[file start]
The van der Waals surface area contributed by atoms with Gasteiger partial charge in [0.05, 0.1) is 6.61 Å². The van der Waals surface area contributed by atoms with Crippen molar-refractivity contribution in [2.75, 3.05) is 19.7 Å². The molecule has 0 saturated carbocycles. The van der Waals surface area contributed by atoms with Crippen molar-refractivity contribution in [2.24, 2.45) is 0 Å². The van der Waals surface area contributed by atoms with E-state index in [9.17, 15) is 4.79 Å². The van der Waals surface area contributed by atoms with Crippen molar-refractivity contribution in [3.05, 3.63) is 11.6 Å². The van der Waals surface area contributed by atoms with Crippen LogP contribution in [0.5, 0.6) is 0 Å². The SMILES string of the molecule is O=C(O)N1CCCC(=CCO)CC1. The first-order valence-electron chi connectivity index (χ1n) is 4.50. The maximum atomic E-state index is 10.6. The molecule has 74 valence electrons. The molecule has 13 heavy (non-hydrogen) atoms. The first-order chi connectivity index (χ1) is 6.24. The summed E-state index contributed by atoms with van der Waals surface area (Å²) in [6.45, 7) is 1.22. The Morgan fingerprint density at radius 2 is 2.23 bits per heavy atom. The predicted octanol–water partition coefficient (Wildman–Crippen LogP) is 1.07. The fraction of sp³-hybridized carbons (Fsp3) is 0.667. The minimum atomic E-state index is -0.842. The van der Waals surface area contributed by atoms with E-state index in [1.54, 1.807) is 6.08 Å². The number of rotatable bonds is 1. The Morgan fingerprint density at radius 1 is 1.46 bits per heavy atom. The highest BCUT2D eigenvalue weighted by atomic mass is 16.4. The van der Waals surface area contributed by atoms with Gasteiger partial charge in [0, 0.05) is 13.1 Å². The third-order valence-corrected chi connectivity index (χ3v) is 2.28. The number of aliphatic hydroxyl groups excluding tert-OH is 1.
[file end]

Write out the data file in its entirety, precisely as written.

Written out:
The van der Waals surface area contributed by atoms with Gasteiger partial charge in [0.05, 0.1) is 6.61 Å². The van der Waals surface area contributed by atoms with Crippen molar-refractivity contribution in [2.75, 3.05) is 19.7 Å². The molecule has 0 saturated carbocycles. The van der Waals surface area contributed by atoms with Crippen molar-refractivity contribution in [2.24, 2.45) is 0 Å². The van der Waals surface area contributed by atoms with E-state index in [9.17, 15) is 4.79 Å². The van der Waals surface area contributed by atoms with Crippen molar-refractivity contribution in [3.05, 3.63) is 11.6 Å². The van der Waals surface area contributed by atoms with Crippen LogP contribution in [0.5, 0.6) is 0 Å². The SMILES string of the molecule is O=C(O)N1CCCC(=CCO)CC1. The first-order valence-electron chi connectivity index (χ1n) is 4.50. The maximum atomic E-state index is 10.6. The molecule has 74 valence electrons. The molecule has 13 heavy (non-hydrogen) atoms. The first-order chi connectivity index (χ1) is 6.24. The summed E-state index contributed by atoms with van der Waals surface area (Å²) in [6.45, 7) is 1.22. The Morgan fingerprint density at radius 2 is 2.23 bits per heavy atom. The predicted octanol–water partition coefficient (Wildman–Crippen LogP) is 1.07. The fraction of sp³-hybridized carbons (Fsp3) is 0.667. The minimum atomic E-state index is -0.842. The van der Waals surface area contributed by atoms with E-state index in [1.54, 1.807) is 6.08 Å². The number of rotatable bonds is 1. The Morgan fingerprint density at radius 1 is 1.46 bits per heavy atom. The highest BCUT2D eigenvalue weighted by atomic mass is 16.4. The van der Waals surface area contributed by atoms with Gasteiger partial charge in [0, 0.05) is 13.1 Å². The third-order valence-corrected chi connectivity index (χ3v) is 2.28. The number of aliphatic hydroxyl groups excluding tert-OH is 1.